Data Structures - Chapter 8 - Programming Assignment
PriorityQueue Class Implemented with a Linked List

Data Structures and Other Objects Using C++
Fourth Edition
by Michael Main and Walter Savitch
ISBN 0132129485

The Assignment:
You will implement and test a PriorityQueue class, where the items of the priority queue are stored on a linked list. The Node struct for this linked list must be defined in your header file for the priority queue rather than in a separate header file. All of the PriorityQueue member functions should be written by you from scratch (not using the linked list toolkit).
Note: This is not a template class; you will use a typedef statement to define the underlying data type.
Give you more practice in building and manipulating linked lists.
Introduce you to priority queues which we will use again later in the semester.
Before Starting:
Read all of Chapter 8.
Due Date:
Files that you must write:
  1. pqueue1.h: The header file for this first version of the PriorityQueue class. Actually, you don't have to write much of this file. Just copy our version from pqueue1.h and add your name and other information at the top. If some of your member functions are implemented as inline functions, then you may put those implementations in this file too.
  2. pqueue1.cxx: The implementation file for the PriorityQueue class. You will write all of this file, which will have the implementations of all the PriorityQueue's member functions. Also, remember that the PriorityQueue's linked list consists of dynamic memory, so you will need to define a copy constructor, an assignment operator, and a destructor.
Other files that you may find helpful:
  1. pqtest.cxx: A simple interactive test program.
  2. pqexam1.cxx: A non-interactive test program that will be used to grade the correctness of your PriorityQueue class.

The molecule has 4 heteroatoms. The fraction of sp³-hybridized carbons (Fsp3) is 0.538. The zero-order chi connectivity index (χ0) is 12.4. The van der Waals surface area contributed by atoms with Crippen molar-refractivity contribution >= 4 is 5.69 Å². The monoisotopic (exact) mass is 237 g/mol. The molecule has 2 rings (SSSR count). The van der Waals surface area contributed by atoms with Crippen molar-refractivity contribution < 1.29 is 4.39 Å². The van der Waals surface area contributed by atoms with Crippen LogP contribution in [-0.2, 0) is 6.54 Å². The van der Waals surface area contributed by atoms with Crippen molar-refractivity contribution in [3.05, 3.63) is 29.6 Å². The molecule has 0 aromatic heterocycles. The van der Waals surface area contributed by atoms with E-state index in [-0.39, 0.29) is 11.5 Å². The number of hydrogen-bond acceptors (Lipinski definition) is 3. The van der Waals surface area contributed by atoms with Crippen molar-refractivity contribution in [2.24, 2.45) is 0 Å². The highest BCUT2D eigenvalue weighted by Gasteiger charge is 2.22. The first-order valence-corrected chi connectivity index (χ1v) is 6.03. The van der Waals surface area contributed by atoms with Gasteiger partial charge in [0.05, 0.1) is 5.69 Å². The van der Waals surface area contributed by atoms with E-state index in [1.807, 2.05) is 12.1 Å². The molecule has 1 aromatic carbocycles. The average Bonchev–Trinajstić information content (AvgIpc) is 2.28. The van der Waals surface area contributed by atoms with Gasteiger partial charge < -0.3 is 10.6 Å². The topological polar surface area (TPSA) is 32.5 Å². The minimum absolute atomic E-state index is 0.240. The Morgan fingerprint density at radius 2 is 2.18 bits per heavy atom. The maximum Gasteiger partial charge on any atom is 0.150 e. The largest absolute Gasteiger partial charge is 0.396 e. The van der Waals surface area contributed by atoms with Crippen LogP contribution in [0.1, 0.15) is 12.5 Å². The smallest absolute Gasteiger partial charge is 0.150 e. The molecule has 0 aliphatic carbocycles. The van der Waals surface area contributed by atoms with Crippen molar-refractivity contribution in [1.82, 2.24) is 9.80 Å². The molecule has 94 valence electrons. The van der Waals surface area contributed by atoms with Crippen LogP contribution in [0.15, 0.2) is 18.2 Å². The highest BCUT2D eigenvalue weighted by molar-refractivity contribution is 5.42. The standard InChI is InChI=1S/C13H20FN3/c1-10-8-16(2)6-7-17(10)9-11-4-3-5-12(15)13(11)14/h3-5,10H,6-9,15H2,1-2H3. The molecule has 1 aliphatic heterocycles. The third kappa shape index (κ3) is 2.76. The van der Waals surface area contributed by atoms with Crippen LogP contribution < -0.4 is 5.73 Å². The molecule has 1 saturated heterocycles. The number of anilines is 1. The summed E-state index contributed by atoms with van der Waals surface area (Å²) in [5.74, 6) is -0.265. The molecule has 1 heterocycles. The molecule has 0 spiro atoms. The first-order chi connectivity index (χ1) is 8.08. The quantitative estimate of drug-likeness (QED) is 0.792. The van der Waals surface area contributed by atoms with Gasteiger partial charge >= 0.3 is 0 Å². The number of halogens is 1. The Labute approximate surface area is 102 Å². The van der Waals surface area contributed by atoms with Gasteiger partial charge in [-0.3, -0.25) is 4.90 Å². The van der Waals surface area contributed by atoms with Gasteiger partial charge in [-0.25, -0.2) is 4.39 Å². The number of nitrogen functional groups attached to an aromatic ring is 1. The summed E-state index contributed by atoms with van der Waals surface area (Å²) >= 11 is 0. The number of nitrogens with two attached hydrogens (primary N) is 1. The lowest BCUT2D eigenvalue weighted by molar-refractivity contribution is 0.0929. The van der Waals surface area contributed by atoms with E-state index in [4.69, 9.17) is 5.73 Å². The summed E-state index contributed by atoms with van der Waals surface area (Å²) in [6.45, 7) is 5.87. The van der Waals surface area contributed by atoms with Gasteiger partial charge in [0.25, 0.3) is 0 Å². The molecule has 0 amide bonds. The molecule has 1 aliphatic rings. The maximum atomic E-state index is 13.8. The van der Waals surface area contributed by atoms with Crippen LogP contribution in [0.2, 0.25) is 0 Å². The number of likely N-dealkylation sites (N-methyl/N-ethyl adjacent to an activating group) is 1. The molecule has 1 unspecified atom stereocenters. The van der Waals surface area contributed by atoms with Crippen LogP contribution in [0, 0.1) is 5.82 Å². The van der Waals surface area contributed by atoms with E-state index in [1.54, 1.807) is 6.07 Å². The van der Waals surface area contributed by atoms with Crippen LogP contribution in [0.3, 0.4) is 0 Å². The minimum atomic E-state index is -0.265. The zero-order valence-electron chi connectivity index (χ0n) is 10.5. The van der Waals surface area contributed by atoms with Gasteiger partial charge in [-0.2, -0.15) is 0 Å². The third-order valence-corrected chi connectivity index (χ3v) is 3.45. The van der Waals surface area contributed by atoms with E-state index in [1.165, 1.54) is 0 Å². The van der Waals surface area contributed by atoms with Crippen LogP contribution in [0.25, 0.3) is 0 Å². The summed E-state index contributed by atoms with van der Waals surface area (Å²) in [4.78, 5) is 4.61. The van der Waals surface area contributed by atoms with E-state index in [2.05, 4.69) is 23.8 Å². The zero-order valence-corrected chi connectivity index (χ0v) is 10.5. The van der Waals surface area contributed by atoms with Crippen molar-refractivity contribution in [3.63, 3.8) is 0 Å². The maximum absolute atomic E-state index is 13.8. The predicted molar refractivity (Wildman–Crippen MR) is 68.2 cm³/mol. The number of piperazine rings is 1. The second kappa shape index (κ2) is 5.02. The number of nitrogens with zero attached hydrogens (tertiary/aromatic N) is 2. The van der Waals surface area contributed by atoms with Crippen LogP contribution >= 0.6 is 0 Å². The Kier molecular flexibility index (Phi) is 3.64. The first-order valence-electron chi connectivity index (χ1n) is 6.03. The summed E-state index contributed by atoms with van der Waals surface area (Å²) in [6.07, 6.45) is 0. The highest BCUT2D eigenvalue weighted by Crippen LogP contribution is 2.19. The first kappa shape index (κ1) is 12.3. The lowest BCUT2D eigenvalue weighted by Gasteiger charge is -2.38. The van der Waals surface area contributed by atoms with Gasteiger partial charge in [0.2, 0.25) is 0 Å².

The PriorityQueue Class Implemented with a Linked List
Discussion of the Assignment

You will store the items on a linked list, where each node contains both an item and the item's priority, as shown here:

    struct Node
        // Note: Item is defined with a typedef in the PriorityQueue class
        PriorityQueue::Item data;
        unsigned int priority;
        Node *link;

This Node definition appears in the header file pqueue1.h, immediately after the PriorityQueue class definition. Neither class needs to be a template class (instead, the Item type is defined as an int by using a typedef within the PriorityQueue class definition).

This approach is different from the approaches discussed in Section 8.4 since all the items are stored on a single linked list. I suggest that you maintain the linked list in order from highest to lowest priority. If there are several items with equal priority, then the one that came in first will be in front of the others. If you choose to follow this suggestion, then make sure that you have a clearly stated invariant that expresses this way of storing the items.

Because the linked list is kept in order, the get_front operation is simple. It merely gets the head item of the linked list. On the other hand, the insert operation requires some amount of work, making sure that the new entry goes at the correct spot in the linked list. A new entry must go after any existing entries with a higher or equal priority.

Michael Main (